Speaking at the Australian Telecommunications User Group (ATUG) conference, Murray said it was critical that the Trade Practices Act (TPA) had a "global reference" that took into account national and international boundaries.
Murray said businesses were reluctant to commit to international ecommerce contracts because the TPA and the Australian Competition and Consumer Commission (ACCC), which oversees the Act, had no policy on the formation of such contracts.
Responding to Murray's comments, ACCC Chairman Allan Fels, who also addressed the conference, said the Commission was not involved with the development of international ecommerce policy. Fels said the World Trade Organisation was currently working on "something of that nature".
Brendan Scott, senior lawyer and ebusiness specialist with Sydney law firm Gilbert & Tobin, said that although ecommerce would be something the TPA would "ultimately address", the online economy was a "global arrangement".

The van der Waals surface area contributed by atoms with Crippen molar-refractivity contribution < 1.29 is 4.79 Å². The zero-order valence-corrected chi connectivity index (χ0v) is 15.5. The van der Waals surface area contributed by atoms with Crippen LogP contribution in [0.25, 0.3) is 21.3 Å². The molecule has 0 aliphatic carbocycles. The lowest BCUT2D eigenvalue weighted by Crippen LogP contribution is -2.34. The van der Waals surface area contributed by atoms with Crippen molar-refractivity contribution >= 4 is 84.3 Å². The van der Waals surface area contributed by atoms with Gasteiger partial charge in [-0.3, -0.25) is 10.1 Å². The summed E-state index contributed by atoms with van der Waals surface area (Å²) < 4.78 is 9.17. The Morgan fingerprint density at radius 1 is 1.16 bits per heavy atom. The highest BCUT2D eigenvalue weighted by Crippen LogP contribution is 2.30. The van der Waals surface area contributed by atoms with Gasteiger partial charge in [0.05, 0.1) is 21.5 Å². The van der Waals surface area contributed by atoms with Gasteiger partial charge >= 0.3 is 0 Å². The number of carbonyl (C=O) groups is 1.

Scott said initially policies would have to be formulated at the "trade level", and a multi-lateral agreement would have to be reached before the introduction of any local regulations. He said it was up to organisations such as the WTO, the World Intellectual Property Organisation, and the United Nations to formulate policies regarding to online regulations.
Since May 1998, the WTO has had a temporary ban on international ecommerce tariffs. The organisation's last attempt to discuss a broad range of online issues was spectacularly thwarted by a web-inspired mass protest in Seattle in November last year.
In February, the federal government made an initial step towards the adoption of an international ecommerce treaty, signing a "joint ecommerce agreement" with Canada, which included the need to establish "a clear legal framework for the information economy and ecommerce".
One thing most countries have established is their stance on net tariffs. Australia, and countries such as Canada, the US, Japan, and a majority of Europe, are pushing to make the WTO's ecommerce tariff ban permanent. However, developing nations from Asia and Africa want to tax what they see as their first bite at the new economic cherry.